Tuesday, 22 February 2011
Quantitative alternative to the scratch assay
Cell migration is integral to many physiological processes, including embryonic development, tissue regeneration, and wound healing. One assay commonly used to study cell migration is the scratch assay creating a cell-free gap, or 'scratch', on a confluent cell monolayer. Whilst this method is popular, the inherent variability in how scratches are produced and physical damage to cells make it difficult to obtain quantitative and statistically valid measurements of cell migration. Furthermore it has been demonstrated that the "scratch" will damage any underlying extracellular matrix (ECM).
The Oris Cell Migration Assay has been shown, in comparative testing (1,2), to offer a superior alternative to the scratch assay, permitting formation of precisely placed and homogeneously sized cell-free areas into which migration can occur without releasing factors from wounded or dead cells.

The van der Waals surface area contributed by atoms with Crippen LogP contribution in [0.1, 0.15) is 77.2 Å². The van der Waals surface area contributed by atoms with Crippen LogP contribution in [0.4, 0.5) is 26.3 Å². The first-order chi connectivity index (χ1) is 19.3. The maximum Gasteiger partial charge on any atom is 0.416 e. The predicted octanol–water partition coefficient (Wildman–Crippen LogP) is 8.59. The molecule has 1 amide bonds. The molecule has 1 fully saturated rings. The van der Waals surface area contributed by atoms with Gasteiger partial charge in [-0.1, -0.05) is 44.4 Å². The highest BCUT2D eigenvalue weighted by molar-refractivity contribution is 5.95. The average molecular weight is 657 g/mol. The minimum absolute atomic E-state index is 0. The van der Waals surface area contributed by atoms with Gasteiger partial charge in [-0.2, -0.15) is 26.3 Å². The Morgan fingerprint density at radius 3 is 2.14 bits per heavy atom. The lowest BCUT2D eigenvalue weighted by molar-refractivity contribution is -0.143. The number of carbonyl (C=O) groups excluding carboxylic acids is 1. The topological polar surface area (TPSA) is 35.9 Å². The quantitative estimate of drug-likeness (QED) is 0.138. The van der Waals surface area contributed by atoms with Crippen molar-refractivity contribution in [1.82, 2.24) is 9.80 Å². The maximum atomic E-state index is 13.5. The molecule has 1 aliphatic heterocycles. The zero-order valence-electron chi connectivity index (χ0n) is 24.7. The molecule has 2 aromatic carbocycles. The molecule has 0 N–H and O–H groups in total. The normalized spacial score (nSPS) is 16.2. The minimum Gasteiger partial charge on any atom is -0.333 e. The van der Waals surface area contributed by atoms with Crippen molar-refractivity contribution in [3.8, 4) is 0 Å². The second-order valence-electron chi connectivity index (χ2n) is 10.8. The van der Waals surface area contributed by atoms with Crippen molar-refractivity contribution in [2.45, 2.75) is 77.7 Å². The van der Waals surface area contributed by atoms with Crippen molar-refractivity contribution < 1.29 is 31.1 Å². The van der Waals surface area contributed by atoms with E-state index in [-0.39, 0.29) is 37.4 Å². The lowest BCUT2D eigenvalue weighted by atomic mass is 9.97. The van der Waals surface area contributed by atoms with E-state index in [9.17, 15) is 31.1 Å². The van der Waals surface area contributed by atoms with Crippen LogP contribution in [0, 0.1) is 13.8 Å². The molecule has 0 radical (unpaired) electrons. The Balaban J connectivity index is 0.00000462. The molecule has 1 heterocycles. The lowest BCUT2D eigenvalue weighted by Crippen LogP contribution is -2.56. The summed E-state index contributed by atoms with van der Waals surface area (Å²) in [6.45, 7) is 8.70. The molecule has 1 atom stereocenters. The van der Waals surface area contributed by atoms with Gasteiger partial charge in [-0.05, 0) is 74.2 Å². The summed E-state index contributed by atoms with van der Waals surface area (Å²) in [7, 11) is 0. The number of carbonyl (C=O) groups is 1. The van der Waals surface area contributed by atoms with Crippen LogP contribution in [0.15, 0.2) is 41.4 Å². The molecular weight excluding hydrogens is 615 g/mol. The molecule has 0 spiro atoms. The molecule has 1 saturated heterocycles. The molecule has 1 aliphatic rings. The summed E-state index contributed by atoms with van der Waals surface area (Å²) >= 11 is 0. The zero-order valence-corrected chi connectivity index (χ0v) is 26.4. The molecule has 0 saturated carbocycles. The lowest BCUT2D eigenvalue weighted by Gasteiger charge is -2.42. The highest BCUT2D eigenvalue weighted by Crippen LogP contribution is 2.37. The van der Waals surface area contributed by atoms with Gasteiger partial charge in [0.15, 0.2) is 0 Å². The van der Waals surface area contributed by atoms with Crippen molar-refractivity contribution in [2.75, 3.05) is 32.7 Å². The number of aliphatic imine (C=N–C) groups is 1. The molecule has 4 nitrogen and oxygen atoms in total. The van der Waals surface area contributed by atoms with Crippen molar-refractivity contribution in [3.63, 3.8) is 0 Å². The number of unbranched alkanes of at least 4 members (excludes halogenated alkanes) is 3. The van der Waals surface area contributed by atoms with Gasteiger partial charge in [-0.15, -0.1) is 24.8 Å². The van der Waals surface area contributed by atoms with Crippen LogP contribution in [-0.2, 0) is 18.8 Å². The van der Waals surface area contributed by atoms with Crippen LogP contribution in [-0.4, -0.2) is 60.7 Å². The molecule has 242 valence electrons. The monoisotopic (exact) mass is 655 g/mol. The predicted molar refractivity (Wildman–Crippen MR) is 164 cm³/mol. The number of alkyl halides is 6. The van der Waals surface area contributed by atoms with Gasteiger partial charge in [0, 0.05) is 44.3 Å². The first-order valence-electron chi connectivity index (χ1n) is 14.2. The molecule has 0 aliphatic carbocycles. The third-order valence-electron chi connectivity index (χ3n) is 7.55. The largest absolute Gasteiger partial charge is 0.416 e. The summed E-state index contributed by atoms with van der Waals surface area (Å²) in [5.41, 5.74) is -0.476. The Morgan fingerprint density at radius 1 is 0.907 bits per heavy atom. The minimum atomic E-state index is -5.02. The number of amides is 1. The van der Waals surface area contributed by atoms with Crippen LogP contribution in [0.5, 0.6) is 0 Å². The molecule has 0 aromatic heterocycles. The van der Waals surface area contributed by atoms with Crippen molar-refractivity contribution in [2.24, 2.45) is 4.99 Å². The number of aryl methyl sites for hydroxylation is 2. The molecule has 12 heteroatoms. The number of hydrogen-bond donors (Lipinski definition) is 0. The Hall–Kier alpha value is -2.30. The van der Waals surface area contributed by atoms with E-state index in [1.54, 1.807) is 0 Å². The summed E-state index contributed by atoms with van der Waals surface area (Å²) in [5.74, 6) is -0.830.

During cell seeding, Oris Assays use silicon stoppers or a non-toxic biocompatible gel (BCG) to form a centrally located and temporary cell-free zone on cell culture surfaces in a 96 or 384-wells format. After removal of the stoppers or dissolution of the BCG, the migration of cells into the detection zone can be observed either in real time or after further experimental processing. This breakthrough product enables researchers to capture and quantify cell migration data while substantially improving assay efficiency and dramatically reducing assay costs.
Measurement of cell migration enables researchers to better understand the impact of candidate therapeutic compounds on biological pathways and cellular behavior. The Oris cell migration platform offers a robust and statistically validated assay capable of supporting quantitative compound evaluation using a single determination per data point. Available from AMSBIO - ORIS Assay kits support quantitative analysis of compound structure-activity relationships and provide reliable and reproducible measures of compound potency either in medium or high throughput formats.
1. Journal of Biomolecular Screening 2011, 16, pp155-163
AMS Biotechnology (AMSBIO)